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The everyday cruelty of Ribera’s world

6 December 2018

One legend about Jusepe de Ribera (1591–1652) recounts that the first owner of his Ixion (1632) had to dispose of the painting as if it were a cursed object. Lucas van Uffel’s wife, Jacopa, had been so shocked by the depiction of Ixion’s fingers contorted with agony that she gave birth to a child with deformed fingers. Joachim von Sandrart, the recorder of the anecdote, does not mention whether or not the van Uffels saw fit to warn the new owners of the possible risks they were running, but the moral is clear: Ribera’s art represented suffering so strikingly that it could reach out beyond the frame and into the bodies of viewers.

Martyrdom of Saint Bartholomew (1644), Jusepe de Ribera.

Saint Sebastian Tended by the Holy Women (c. 1620–23), Jusepe de Ribera. Photo: courtesy Museoa-Museo de Bellas Artes de Bilbao; © Bilboko Arte Ederren

Ixion and its companion pieces from the Furias series are not on display at the Dulwich Picture Gallery’s excellent ‘Ribera: Art of Violence’, but the notion that pictorial violence is rarely solely pictorial is central to the show. Curators Xavier Bray and Edward Payne home in on the permeability of the barriers between mythology, religious history, art and the lifeworld of the artist and his audience. Two versions of the flaying of Saint Bartholomew (1628, 1644) and one of the flaying of Marsyas (1637) are set alongside the famous écorché designed by Gaspar Becerra for Juan Valverde de Hamusco’s anatomical treatise of 1556, Historia de la composición del cuerpo humano, which in turn stands beneath a scrap of preserved human skin from the 19th century, carefully tattooed with a grim reaper and a grave. This leads on to The Sense of Touch from Ribera’s series on the five senses – reminding the viewer that skin is as much a site of lived experience as of grisly death.

There is a clear connection between Ribera’s fascination with human bodies bound and stressed and the innumerable places in early modern Europe where such things were an everyday occurrence. In his art, the bound form seemingly verges on an obsession for Ribera: along with the tied and flayed Marsyas and Bartholomew, there is the stiller, more tender Saint Sebastian Tended by the Holy Women (c. 1620­–23), here surrounded by an array of sketches and studies on similar themes. Along with an exquisite Crucifixion of Saint Peter (mid 1620s) in red ink and chalk, there is figure after figure stretching or slumping in their bonds against an all too rigid support. Turn to one side in the gallery, and the same shape can be made out in two of the prints from Jacques Callot’s Les misères et les malheurs de la guerre (1633): one of a man bound to a stake for the firing squad, the other of a man being burned alive. Such endings were not the exclusive province of martyrs, distant in early Christian history; they were part of everyday early modern justice at its most cruel. Ribera, with his characteristic eye for detail, homes in on the victim at the expense of surroundings or reasons for punishment: in one drawing from the 1640s on display here, he has carefully marked not just the links of a chain around the victim’s waist but the painful stretch of his neck straining at a cord around his throat.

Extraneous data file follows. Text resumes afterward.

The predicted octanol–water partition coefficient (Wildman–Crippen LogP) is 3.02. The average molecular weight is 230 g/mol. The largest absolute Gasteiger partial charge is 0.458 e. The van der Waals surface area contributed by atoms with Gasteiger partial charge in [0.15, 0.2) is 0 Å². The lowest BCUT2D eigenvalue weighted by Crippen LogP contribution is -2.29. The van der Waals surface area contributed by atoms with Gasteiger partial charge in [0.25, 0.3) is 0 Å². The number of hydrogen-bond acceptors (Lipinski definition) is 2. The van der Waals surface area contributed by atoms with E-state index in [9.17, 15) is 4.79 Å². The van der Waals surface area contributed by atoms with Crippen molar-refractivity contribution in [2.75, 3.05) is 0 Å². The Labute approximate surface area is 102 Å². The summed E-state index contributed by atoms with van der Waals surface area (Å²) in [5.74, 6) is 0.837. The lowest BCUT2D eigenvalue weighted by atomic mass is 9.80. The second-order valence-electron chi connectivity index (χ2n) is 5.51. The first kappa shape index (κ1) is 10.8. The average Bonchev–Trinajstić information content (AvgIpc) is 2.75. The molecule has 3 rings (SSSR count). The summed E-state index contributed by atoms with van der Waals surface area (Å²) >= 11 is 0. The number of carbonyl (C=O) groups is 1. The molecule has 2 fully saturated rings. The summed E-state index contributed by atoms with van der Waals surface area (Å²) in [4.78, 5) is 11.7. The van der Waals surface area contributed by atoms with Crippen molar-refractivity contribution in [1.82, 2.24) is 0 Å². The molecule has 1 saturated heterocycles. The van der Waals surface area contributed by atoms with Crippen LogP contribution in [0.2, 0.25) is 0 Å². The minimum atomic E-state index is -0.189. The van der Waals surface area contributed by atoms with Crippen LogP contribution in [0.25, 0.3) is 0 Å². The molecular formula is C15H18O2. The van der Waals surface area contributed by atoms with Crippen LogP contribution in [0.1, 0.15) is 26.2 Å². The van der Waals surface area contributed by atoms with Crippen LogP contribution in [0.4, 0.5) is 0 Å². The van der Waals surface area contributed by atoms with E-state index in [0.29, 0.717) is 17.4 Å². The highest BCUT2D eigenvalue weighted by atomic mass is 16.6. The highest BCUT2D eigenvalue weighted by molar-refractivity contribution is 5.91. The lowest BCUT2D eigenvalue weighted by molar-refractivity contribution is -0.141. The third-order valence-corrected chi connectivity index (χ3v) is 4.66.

Man Bound to a Stake (first half of the 1640s), Jusepe de Ribera.

Man Bound to a Stake (first half of the 1640s), Jusepe de Ribera. Photo: © Fine Arts Museum of San Francisco

The juxtaposition of Ribera and Callot is inspired – and happily undercuts the occasional prurient sense that the exhibition gives of prying into a private sadistic fascination on Ribera’s part. While he clearly felt compelled to return to such scenes time and time again, the show reminds viewers that the gruelling violence of his art was, in some sense, quotidian. Nowhere is this clearer than in his studies of torture by strappado – in which victims were hoisted by a rope tied to their wrists and bound behind their back, until their shoulders slowly dislocated. The strappado appears in Callot too, but it is the crude doodles of it littering the margins of a 1596 record of criminal punishments from Rome displayed here that make clear just how common a practice it was. In an otherwise unremarkable anonymous painting from the mid 1600s, one equally unremarkable victim dangles over a jolly market scene, ignored. The setting is Vicaria in Naples, the city where Ribera spent the bulk of his career. Given that the artist may well have walked through the same scene himself, more than once, the question seems less ‘Why was he so fascinated by torture?’ than, ‘How did other artists ignore it so successfully?’

Apollo and Marsyas (1637), Jusepe de Ribera.

Apollo and Marsyas (1637), Jusepe de Ribera. Photo: Museo e Real Bosco di Capodimonte; courtesy the Ministero dei beni e delle attività culturali e del turismo

This is by just about every measure a superb show – not least of all because it is such a coup for the Dulwich Picture Gallery to be able to gather and show works of this quality. The catalogue by Bray and Payne – with extensive commentary on the individual pieces – is a useful companion to a show curated with rare verve and care. It would almost be worth seeing just for Apollo and Marsyas (1637) alone, in which Ribera’s Apollo slowly tears the skin from the satyr’s leg, not with a knife but with his bare hand, all the while wearing the strangely tender expression of a nurse removing a wound dressing. With the other works on display, it is unmissable.

‘Ribera: Art of Violence’ is at Dulwich Picture Gallery, London, until 27 January 2019.

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